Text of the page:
But Dad, He Was *Weaker* Than Me… (Fight without Fighting)

Today, a quickie.

I was talking to a friend today, a fellow FMA fighter who also teaches tennis. Being a Filipino, our conversation quickly turned to our sons–as our sons happen to be our most prized accomplishments. And being Filipino, we had a contest of one-upmanship.

You see, my kid is so awesome, he…. And I can’t make him stop.

Just the other day, he… Surprised the hell out of me, because I didn’t know he was that good.

You know, that kind of stuff. 😉

Being a martial artist, he recalled a time that his son beat up the bully. My son has done a lot of sparring and since we lived in “the hood”, is a little street smart for a 13 year old boy. But he is also a thicker boy, plays football, boxed, practiced my martial arts, fenced… He doesn’t get bullied, so I didn’t have a story to top my friends.

Oh, but wait. There was one, and our sparring match became a lecture from senior Guro to older-but-junior-Guro.

My son’s school called to tell me that he had been in a fight and that they were planning to suspend him. Angry because we already had issues because my daughter was the only hijabi (girl who wears hijab) in the entire school–she had been teased for it and had a few fights of her own–I ran down to the school ready to chew my son’s head off. When I arrived, I was met by a few parents and staff who assured me that my son is a good boy so not to be too angry at him. My son had a few scratches on his face and was red with anger so I asked for a few minutes with the principal before talking to him.

Here’s the gist:  My son has a weird sense of humor and likes to tease. He unwittingly teased a boy who is known to be a trouble maker and they engaged in a contest of insults and wisecracks. My son, being very articulate and sharp got the most laughs, and the other boy hit him. My son only dodged and blocked while laughing and the boy grew more angry. When my son realized that the boy would not calm down, he executed a take down… Fight over. The only punches thrown was by the other boy. That was the official story, and all sides agreed. Then I interviewed my son.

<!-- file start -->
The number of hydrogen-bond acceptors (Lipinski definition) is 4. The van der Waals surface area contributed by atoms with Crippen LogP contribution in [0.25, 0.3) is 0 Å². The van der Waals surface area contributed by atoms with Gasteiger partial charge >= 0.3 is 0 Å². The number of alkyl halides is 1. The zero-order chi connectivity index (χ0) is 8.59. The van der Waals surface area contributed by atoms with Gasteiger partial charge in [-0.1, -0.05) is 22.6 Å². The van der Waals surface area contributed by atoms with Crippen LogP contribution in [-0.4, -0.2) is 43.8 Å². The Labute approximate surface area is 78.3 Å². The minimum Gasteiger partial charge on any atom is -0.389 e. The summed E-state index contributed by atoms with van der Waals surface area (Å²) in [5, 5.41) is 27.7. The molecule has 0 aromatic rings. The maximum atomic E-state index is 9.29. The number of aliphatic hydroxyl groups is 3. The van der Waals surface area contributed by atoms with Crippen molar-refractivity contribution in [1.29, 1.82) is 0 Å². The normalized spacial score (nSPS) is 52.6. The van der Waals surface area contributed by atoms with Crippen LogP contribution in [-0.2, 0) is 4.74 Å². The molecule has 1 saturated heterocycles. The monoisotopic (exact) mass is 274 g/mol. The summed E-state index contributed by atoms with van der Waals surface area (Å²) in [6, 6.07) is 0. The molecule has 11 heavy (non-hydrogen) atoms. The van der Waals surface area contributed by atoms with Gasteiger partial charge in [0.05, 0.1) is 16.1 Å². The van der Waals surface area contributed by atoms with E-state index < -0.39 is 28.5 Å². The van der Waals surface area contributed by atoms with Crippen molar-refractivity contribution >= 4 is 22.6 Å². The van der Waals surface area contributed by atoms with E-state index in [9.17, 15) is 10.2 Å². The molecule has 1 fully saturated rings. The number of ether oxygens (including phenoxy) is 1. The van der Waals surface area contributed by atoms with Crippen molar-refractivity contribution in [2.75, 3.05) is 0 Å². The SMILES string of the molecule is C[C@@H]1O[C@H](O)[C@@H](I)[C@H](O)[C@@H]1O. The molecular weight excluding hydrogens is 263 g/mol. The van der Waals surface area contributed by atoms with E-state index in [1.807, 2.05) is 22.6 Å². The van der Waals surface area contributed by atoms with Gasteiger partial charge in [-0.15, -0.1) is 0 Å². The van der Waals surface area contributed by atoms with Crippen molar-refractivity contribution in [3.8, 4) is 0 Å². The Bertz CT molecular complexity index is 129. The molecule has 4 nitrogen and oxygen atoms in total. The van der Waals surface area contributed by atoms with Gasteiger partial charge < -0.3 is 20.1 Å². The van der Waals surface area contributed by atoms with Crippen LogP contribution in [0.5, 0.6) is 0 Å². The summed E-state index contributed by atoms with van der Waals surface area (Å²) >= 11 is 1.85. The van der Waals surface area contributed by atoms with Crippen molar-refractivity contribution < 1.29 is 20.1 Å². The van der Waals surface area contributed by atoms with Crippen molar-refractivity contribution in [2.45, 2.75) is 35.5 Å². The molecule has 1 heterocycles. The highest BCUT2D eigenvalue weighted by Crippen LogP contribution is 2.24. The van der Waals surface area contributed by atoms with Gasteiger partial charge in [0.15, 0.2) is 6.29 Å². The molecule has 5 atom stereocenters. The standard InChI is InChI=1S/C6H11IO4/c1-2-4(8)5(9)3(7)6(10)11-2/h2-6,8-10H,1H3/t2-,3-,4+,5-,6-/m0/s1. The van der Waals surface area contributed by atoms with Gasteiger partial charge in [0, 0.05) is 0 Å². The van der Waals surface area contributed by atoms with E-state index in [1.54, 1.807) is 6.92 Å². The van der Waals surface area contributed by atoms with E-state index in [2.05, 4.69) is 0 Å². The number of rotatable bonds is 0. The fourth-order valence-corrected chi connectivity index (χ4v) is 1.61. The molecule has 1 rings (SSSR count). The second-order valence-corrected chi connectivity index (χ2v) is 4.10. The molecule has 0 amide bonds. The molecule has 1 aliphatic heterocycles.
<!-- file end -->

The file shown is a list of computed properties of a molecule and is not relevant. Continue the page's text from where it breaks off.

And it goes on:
My son admitted that he did not know the other boy would get so angry, and the punches he threw did not alarm him. But when the punching kept going, the other boy was cussing, my son did not know how to make him stop without punching him back, so he performed a hip throw.

My question, why didn’t you fight back? His answer? Because Dad, he was weaker than me. I knew he was mad for a good reason, but I needed for him to stop and he wouldn’t. It was the only way I could stop him without beating on him. Such wisdom in a 12 year old (it was last year)!

I refused to accept the suspension, even writing letters and arguing with the dean and the principal. In my mind, my son was not wrong, and the other boy was lucky my son chose not to put that boy on his ass the way I taught him. So my lecture to the principal was the same as the one I gave my friend, and the same one I give my stronger students:

When you have real strength advantages over your opponent, you eliminate the need to hurt him. If you, a grown man and trained warrior, were attacked by a 10 year old boy, how would you defend yourself? The same way you would an armed mugger? No. You would do so as safely as possible because there was no threat. But you could only do this if you had true superiority over the opponent and had to look out for the well-being of the weaker opponent and the rules of chivalry and decency. If you, a strongman, attacked a 12 year old boy it would show what a coward and horrible bully you were, and that your Master’s teaching was a waste of time. I trained my son to use his skill on equals, on a superior fighter or attacker(s), if he was in danger. I did not train this child to beat up on kids who have no idea how to break a jaw or dislocate a shoulder. My son knows how to do both. And because he can do both, there is almost no need to use this knowledge. Fortunately for me and my son’s future, he had the wisdom to know this and the confidence not to use it.

So, my friend loses the “my son’s so great” contest with Mustafa Gatdula, and he learned something that he could apply to his own teaching arsenal:  Train your students to absolute superiority, so that no opponent is a threat any more than a 12 year old boy.

If you find yourself constantly reaching for your knife or thinking about dislocating some man’s joints, I would say that your skill has not arrived to the level where you no longer need them. Live in fear of no man, and know that your skills really are on reserve for when it matters, not when you’re scared.

Food for thought.

Thanks for visiting my blog.